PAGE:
Jacqueline Rabe Thomas

Jacqueline won two first prizes from the national Education Writers Association for her work in 2012 – one in beat reporting for her overall education coverage, and the other in investigative reporting on a series of stories revealing questionable monetary and personnel actions taken by the Board of Regents for Higher Education. In 2016, she was a finalist in the EWA competition for single-topic coverage for her reporting on how schools are funded in Connecticut. Before coming to The Mirror, Jacqueline was a reporter, online editor and website developer for The Washington Post Co.’s Maryland newspaper chains. She has also worked for Congressional Quarterly and the Toledo Free Press. Jacqueline received an undergraduate degree in journalism from Bowling Green State University and a master’s in public policy from Trinity College. She and her husband, son and two dogs live in Hartford.

Recent Posts

How safe are CT students at school?

While much of the focus – and funding – has been directed at protecting students from another active shooter, data on Connecticut’s public schools show no decline in a number of much more common safety issues schools face, such as fights and other physical confrontations. That lack of progress has fueled a debate over whether the state’s push to reduce student suspensions and expulsions – and instead provide students with supports so they can stay in school – actually is working to make schools safer. Continue Reading →

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Report: Overhaul needed to avoid ‘untimely’ health care for inmates

The state system of providing healthcare to nearly 14,000 inmates in state prisons is on a path to “inadequate staffing” and “untimely healthcare,” according to consultants hired by the state Department of Correction. The consultants recommend a transition to a “hybrid” model of care that relies more heavily on private providers. Continue Reading →

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How the ‘Students First’ college consolidation affects students

With the next fiscal year just four months away – and little hope for more funding for state colleges – the Board of Regents for Higher Education today approved a plan that rejects closing a community college campus and instead dramatically downsizes administrative staff. The move to consolidate a dozen community colleges is projected to save $28 million. Continue Reading →

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Dwindling oversight heightens concern over medical, mental health care for inmates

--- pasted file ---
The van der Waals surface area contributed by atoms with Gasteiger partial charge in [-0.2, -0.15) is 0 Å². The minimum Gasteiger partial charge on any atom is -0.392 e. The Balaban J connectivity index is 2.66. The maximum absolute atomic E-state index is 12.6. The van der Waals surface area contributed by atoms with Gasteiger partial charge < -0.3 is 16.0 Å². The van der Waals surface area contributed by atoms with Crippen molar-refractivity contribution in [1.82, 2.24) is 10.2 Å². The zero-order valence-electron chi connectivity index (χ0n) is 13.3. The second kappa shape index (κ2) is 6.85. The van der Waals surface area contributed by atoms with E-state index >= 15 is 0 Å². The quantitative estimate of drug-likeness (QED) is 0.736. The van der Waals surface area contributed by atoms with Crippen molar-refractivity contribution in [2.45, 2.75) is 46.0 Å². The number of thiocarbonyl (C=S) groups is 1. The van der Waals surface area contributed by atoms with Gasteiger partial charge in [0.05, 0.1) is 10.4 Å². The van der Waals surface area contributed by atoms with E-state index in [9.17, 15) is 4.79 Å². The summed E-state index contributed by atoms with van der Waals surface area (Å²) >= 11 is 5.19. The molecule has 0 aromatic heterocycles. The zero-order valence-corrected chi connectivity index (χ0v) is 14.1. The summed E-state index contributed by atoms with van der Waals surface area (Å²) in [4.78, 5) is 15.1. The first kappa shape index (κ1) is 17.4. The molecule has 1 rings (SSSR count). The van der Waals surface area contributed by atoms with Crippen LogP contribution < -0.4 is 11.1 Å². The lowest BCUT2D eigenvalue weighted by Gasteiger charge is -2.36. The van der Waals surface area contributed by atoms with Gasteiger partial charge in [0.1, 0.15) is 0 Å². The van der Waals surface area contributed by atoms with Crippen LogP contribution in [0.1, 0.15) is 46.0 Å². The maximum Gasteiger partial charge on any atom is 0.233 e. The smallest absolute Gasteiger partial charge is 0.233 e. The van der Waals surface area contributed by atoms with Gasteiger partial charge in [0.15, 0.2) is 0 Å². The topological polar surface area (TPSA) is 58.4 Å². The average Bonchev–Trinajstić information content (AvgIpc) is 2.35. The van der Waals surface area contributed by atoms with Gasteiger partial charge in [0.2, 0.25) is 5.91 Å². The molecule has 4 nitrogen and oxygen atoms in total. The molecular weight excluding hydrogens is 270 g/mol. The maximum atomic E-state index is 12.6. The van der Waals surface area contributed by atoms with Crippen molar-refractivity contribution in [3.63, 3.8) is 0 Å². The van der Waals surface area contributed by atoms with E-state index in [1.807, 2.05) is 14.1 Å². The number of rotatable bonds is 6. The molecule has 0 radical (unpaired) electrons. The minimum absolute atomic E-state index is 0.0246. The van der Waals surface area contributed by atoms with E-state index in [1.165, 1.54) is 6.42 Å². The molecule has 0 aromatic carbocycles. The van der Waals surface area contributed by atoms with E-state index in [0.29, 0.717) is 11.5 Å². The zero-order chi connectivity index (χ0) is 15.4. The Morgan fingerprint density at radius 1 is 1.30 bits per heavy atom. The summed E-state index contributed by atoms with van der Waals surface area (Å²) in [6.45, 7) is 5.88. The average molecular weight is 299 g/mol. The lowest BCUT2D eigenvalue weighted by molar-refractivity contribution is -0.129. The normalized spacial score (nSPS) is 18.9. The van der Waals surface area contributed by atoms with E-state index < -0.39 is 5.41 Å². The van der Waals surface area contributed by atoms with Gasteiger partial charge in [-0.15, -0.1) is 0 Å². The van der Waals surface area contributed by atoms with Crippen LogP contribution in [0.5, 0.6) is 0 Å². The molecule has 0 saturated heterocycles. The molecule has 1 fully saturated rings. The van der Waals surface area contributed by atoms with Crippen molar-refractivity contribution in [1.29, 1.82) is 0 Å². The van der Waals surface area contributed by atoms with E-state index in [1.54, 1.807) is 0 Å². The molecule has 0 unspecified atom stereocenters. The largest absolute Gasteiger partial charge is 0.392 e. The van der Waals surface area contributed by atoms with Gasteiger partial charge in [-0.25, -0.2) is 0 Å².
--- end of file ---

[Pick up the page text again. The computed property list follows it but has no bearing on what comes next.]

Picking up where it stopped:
The recent birth of a baby in an inmate’s cell – as well as large budget cuts, a lack of outside oversight, and a history of complaints – have fueled concerns among some legislators and civil rights groups about the quality of medical and mental health care being provided to Connecticut’s inmates, most of whom eventually will be released. Continue Reading →

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School choice lottery a mystery for parents as desegregation efforts stall

The confusion surrounding who wins the lottery – or doesn’t – has fueled displeasure and distrust among many Hartford residents concerned that the vast network of magnet schools has created a two-tiered education system where thousands of struggling city students are stuck in underperforming neighborhood schools. Continue Reading →

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See how your town fares in the governor’s budget

Gov. Dannel P. Malloy’s proposed budget for 2018-19 aims to redistribute education funding more aggressively to the state’s lowest-performing school districts than is currently budgeted. Overall state municipal aid would be cut by about $97 million, or 4 percent. Continue Reading →

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Malloy pushes legislature for election-year budget cuts, tax hikes

Unveiling his final budget proposal two days early, Gov. Dannel P. Malloy challenged legislators Monday to take politically difficult steps to close modest deficits in the current, two-year budget and mitigate larger shortfalls looming after the November elections. Continue Reading →

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Merging CT’s community colleges is controversial. Here’s why.

In pursuit of cost savings, a merger of all the state’s community colleges is being proposed. But some are skeptical those savings can be achieved without impacting students’ education. The Mirror explores the controversy and the experiences of other states that have tried college mergers. Continue Reading →

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